Discover the Anti-Inflammation Way of Eating
Medicine isn’t the only way to fight inflammation. Your diet plays an important role too. Learn more about the health consequences of chronic inflammation, and what you can do to stay healthy.
Basic Facts about Inflammation
#1 Understand healthy inflammation.
Acute inflammation is natural and beneficial. Short-term swelling or fever are visible signs that your body is repairing itself after you break a bone or catch a cold.
#2 Reduce chronic inflammation.
On the other hand, ongoing inflammation causes tissue damage. Experts believe it’s an underlying factor associated with many health issues including Alzheimer’s, arthritis, and diabetes.
#3 See your doctor.
While there’s no single test to diagnose chronic inflammation, your health care team can address your individual concerns and recommend medical treatments and lifestyle changes that may help. Ask your doctor about how chronic conditions or food sensitivities may affect your risks.
Eat to Avoid or Lessen Chronic Inflammation
#1 Think Mediterranean.
Any balanced diet tends to reduce swollen tissues. Follow a program with specific anti-inflammation claims or just stick to a high-fiber Mediterranean diet.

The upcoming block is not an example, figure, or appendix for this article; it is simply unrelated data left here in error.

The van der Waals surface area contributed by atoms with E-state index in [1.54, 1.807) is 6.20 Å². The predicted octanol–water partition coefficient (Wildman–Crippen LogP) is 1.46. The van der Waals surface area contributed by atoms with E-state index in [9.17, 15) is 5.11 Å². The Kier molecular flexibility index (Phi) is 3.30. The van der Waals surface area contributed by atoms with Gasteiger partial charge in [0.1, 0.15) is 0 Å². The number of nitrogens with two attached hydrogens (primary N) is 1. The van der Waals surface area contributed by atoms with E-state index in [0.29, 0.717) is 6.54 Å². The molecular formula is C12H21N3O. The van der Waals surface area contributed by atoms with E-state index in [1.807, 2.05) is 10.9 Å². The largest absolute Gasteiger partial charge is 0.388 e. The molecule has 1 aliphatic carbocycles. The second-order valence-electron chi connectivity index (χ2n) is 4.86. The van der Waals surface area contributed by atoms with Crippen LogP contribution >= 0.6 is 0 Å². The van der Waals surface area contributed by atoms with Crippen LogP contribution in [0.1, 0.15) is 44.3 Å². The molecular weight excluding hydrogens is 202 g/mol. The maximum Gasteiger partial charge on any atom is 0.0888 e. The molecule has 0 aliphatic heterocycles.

#2 Consume more produce.
Plant products contain phytochemicals that promote tissue repair. Aim for at least 5 servings a day of vegetables and fruits.
#3 Minimize processed foods.
Refined carbohydrates, added sugars, and saturated fats have the opposite effect. Drink water instead of soda. Trade in white rice and pasta for brown rice and whole wheat versions.
#4 Go fish.
Fatty fish is loaded with heart-friendly Omega-3 fatty acids. Good choices include salmon, mackerel, and trout.
#5 Spice it up.
Give your salt shaker a rest. Experiment with a wide range of spices famous for their anti-inflammatory properties. Browse your grocer’s spice section for turmeric, ginger, and cinnamon. Grow your own garlic.
#6 Consider supplements.
While it’s preferable to acquire most of your vitamins and minerals from food, supplements can fill in certain deficiencies. For example, fish oil can provide Omega-3’s if you’re a vegan or just don’t like the taste of sardines.